Even better, she's using her imagination. She started out pretending to put rocks in her cereal. With no warning, no idea what brought this on, she started pretending. When my MIL came for another visit, Kyra continued with the pretend play. She often has a "little baby alligator- wah wah" in her hand. She'd pet it and tell you it was sleeping, then pick up one for me, then MIL. My MIL looked right at me and said, "See, I told you she was fine. She's not Autistic."

So there you go. Our worries that Kyra might have "possible Autism" is no longer. She still doesn't always talk to strangers, but she's looking at them now. She still doesn't listen to me when I call her name 18,000 times, but my presence is acknowledged. She doesn't feed her babies, play Kitchen on her own for more then 10 minutes, and generally just doesn't play on her own- with the exception of building with Lego's and reading books, but she has pet alligators, puppies and today, caterpillars.

Really, if you spent every day- morning, night, and noon- with this little ray of sunshine, then you'd see the differences she's made. Even though I'm so very proud of her, I can't help but blame myself for the way things panned out.

If only I hadn't left New England the same day her Daddy disappeared from her world.
If only I wouldn't had traveled so much. All this heart ache might, just maybe, could have been avoided if I just thought.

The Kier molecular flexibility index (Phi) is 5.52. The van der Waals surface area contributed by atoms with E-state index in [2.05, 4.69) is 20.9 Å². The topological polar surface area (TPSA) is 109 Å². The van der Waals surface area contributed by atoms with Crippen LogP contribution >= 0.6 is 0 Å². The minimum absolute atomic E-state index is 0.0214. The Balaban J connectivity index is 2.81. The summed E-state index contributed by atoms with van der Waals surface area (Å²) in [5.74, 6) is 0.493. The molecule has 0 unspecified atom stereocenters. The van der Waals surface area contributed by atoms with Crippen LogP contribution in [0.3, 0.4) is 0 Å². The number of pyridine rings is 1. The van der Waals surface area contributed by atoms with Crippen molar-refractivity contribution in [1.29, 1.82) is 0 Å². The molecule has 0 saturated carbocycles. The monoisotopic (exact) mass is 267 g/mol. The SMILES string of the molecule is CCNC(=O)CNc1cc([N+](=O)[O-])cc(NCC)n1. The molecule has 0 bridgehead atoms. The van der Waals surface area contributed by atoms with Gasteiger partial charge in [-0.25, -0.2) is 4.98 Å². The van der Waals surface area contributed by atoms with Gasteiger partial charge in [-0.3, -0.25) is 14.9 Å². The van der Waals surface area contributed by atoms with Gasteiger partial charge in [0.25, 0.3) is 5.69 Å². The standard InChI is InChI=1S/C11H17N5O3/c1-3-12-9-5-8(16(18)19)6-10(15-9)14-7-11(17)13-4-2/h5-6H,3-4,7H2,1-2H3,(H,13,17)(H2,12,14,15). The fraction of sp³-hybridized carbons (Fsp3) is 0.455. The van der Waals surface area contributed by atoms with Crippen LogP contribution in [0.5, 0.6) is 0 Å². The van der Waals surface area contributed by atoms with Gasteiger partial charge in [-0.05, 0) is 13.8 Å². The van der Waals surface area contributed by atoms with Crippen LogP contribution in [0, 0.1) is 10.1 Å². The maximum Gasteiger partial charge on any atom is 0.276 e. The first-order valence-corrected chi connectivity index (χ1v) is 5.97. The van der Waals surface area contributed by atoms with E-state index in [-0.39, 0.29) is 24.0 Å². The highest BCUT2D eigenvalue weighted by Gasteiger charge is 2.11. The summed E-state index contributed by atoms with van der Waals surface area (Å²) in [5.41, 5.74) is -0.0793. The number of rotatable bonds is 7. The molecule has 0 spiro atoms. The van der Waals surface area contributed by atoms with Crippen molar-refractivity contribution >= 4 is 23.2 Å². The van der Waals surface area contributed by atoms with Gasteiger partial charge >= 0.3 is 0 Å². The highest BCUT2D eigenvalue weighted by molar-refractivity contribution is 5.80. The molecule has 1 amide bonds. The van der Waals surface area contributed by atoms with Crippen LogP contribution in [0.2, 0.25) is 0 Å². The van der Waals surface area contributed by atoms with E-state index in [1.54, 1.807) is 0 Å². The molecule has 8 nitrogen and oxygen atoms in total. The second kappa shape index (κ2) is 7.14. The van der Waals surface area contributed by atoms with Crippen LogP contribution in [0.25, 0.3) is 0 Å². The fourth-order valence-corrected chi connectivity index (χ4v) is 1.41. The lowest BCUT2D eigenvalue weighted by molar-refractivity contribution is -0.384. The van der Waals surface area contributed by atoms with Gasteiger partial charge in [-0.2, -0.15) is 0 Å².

If only, if only, if only....

Then I find myself throwing that pity party and realize I'm not psychic. I did what I thought was best. And as a mother, that's all I can do.

The hardest part of all this wasn't the "possible Autism" but the being alone. The few people I tried to confide in didn't even consider the possible, but shoved it off. Dismissed the opinion of a pediatrician I trusted, dismissed what I've seen, what I knew, what I researched. Because of them, I was alone in my fight to help Kyra catch up to "normal" all over again.

Remember that. Then next time someone comes to you with a possible, don't shove it off. Don't leave them alone. Alone is the hardest place to be when you're dealing with possible.


  1. Wow. Sorry. I never knew it bothered you this much. But, I guess it would any mother right?

    I just hate labels- and I know with Zoey it used to infuriate me to no end when doctors would "label" her.

    I am glad Kyra's making vast improvments- I LOVE chatting with her on the phone and our time at Sea World.

    Here's to hoping the next year shows even more improvments.

    Don't beat yourself up over what you did wrong- there is no right/wrong in these cases. I would have done the same thing- I'd be lost if Duane had to deploy somewhere.

    (((hugs)) You're a great Mom and Kyra is a great kid!!

  2. Good for you for not brushing it off Alicia!!! I know it is terribly difficult when your pedi tells you something and you are worried sick and everyone else just thinks nothing of it!! I am glad you did research and worked with her!! Kyra is a great kiddo and you have done a marvelous job! As for any of us who have survived deployment you can't blame yourself for leaving, it might have been the same road if you had stayed. Isabella has a "possible" hole in her heart! It worries me sick and nobody else seems to think it is a big deal, this "could" be why she is so small and not gaining but we are not sure, but even though everyone else brushes it off I think it is my job as a Mom to stay on top of it so I semi know where you are coming from. Anyhow I was catching up on all your posts we have been out of town! Hope VA is treating you well, remeber you can always come here when the boat is gone or even when they are home and if you ever have anymore possible's I am only a phone call away I won't brush you off I promise!!! Take care and I will talk to you soon.